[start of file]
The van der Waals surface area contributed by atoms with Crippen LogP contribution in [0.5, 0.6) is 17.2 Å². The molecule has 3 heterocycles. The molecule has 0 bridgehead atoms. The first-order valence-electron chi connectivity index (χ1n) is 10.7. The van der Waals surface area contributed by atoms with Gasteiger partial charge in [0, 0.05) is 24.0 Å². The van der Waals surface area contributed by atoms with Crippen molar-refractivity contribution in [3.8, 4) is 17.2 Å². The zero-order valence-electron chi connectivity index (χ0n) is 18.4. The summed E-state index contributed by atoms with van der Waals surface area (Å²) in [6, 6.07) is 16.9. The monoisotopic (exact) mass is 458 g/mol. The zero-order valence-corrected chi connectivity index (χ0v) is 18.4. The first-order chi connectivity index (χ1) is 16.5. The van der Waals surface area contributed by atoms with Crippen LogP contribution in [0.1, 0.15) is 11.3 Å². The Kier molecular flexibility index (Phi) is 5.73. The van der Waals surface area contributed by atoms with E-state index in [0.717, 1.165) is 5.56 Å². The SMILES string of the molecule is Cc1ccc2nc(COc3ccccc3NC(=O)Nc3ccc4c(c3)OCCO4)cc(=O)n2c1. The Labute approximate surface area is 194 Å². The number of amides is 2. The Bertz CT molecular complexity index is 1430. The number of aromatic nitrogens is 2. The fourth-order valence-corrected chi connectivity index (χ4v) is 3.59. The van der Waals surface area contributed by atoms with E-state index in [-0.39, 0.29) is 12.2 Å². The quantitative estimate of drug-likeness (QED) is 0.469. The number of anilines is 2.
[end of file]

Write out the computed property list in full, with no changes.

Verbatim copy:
The van der Waals surface area contributed by atoms with Crippen LogP contribution in [0.5, 0.6) is 17.2 Å². The molecule has 3 heterocycles. The molecule has 0 bridgehead atoms. The first-order valence-electron chi connectivity index (χ1n) is 10.7. The van der Waals surface area contributed by atoms with Gasteiger partial charge in [0, 0.05) is 24.0 Å². The van der Waals surface area contributed by atoms with Crippen molar-refractivity contribution in [3.8, 4) is 17.2 Å². The zero-order valence-electron chi connectivity index (χ0n) is 18.4. The summed E-state index contributed by atoms with van der Waals surface area (Å²) in [6, 6.07) is 16.9. The monoisotopic (exact) mass is 458 g/mol. The zero-order valence-corrected chi connectivity index (χ0v) is 18.4. The first-order chi connectivity index (χ1) is 16.5. The van der Waals surface area contributed by atoms with Crippen LogP contribution in [0.1, 0.15) is 11.3 Å². The Kier molecular flexibility index (Phi) is 5.73. The van der Waals surface area contributed by atoms with E-state index in [0.717, 1.165) is 5.56 Å². The SMILES string of the molecule is Cc1ccc2nc(COc3ccccc3NC(=O)Nc3ccc4c(c3)OCCO4)cc(=O)n2c1. The Labute approximate surface area is 194 Å². The number of amides is 2. The Bertz CT molecular complexity index is 1430. The number of aromatic nitrogens is 2. The fourth-order valence-corrected chi connectivity index (χ4v) is 3.59. The van der Waals surface area contributed by atoms with E-state index in [-0.39, 0.29) is 12.2 Å². The quantitative estimate of drug-likeness (QED) is 0.469. The number of anilines is 2.